You searched for: Publishing Institution Center for a New American Security Remove constraint Publishing Institution: Center for a New American Security Political Geography North Korea Remove constraint Political Geography: North Korea Publication Year within 5 Years Remove constraint Publication Year: within 5 Years Publication Year within 3 Years Remove constraint Publication Year: within 3 Years Topic Arms Control and Proliferation Remove constraint Topic: Arms Control and Proliferation
- Author: Van Jackson
- Publication Date: 09-2019
- Content Type: Special Report
- Institution: Center for a New American Security
- Abstract: While the reasons for seeking North Korean denuclearization are sensible, continuing to pursue that goal makes the United States and its allies less secure. In word and deed, North Korea has shown it has no interest in nuclear disarmament. Because denuclearization is antithetical to Kim Jong Un’s bottom line, U.S. attempts at diplomacy to that end are self-sabotaging. As long as disarmament of North Korea remains America’s professed goal, Kim Jong Un has every incentive either to avoid the negotiating process or favorably manipulate it at America’s expense—by stalling for time, making unfulfilled promises, and securing concessions without reciprocity. Worse, as the 2017 nuclear confrontation showed, making denuclearization an actionable goal of U.S. policy creates real risks of crisis instability—justifying extreme measures and extreme rhetoric in the name of what has become an extreme aim. But policymakers can avoid the pitfalls of the past by attempting something more realistic than denuclearization—an arms control approach to North Korea. The United States has significant unexploited margin to take diplomatic and political risks aimed at probing and potentially shifting North Korea’s approach to its nuclear arsenal. An arms control approach would seek to reorient U.S. North Korea policy to prioritize what matters most: reducing the risk of nuclear or conventional war without forsaking other U.S. interests at stake in Korea. Using diplomacy to enhance regional stability and foreclose the possibility of an avoidable nuclear war requires pursuing a negotiated outcome that both sides can accept, and that tests North Korea’s willingness to uphold commitments short of disarmament. U.S. policy often seeks to test North Korean intentions, but without offering the accommodations and concessions that would serve as a meaningful test. Remedying this problem through an arms control approach requires taking considerable unilateral actions consistent with U.S. interests before proceeding to a phased negotiating process.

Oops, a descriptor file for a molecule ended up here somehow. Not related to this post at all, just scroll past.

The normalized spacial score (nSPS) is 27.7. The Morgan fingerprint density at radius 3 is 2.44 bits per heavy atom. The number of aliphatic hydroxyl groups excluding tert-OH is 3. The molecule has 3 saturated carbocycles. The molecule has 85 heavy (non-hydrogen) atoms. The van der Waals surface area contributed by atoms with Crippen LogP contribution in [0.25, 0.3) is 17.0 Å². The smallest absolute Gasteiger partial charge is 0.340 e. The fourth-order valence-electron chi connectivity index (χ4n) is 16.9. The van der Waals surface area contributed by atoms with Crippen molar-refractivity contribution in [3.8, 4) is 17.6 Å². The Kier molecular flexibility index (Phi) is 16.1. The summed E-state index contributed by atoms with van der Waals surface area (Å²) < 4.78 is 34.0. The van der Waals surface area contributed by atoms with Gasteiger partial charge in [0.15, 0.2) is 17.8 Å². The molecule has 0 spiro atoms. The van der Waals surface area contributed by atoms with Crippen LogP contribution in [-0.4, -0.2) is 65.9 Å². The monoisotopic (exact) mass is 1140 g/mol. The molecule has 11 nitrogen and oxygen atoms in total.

- Topic: Arms Control and Proliferation, Risk, Denuclearization
- Political Geography: Asia, North Korea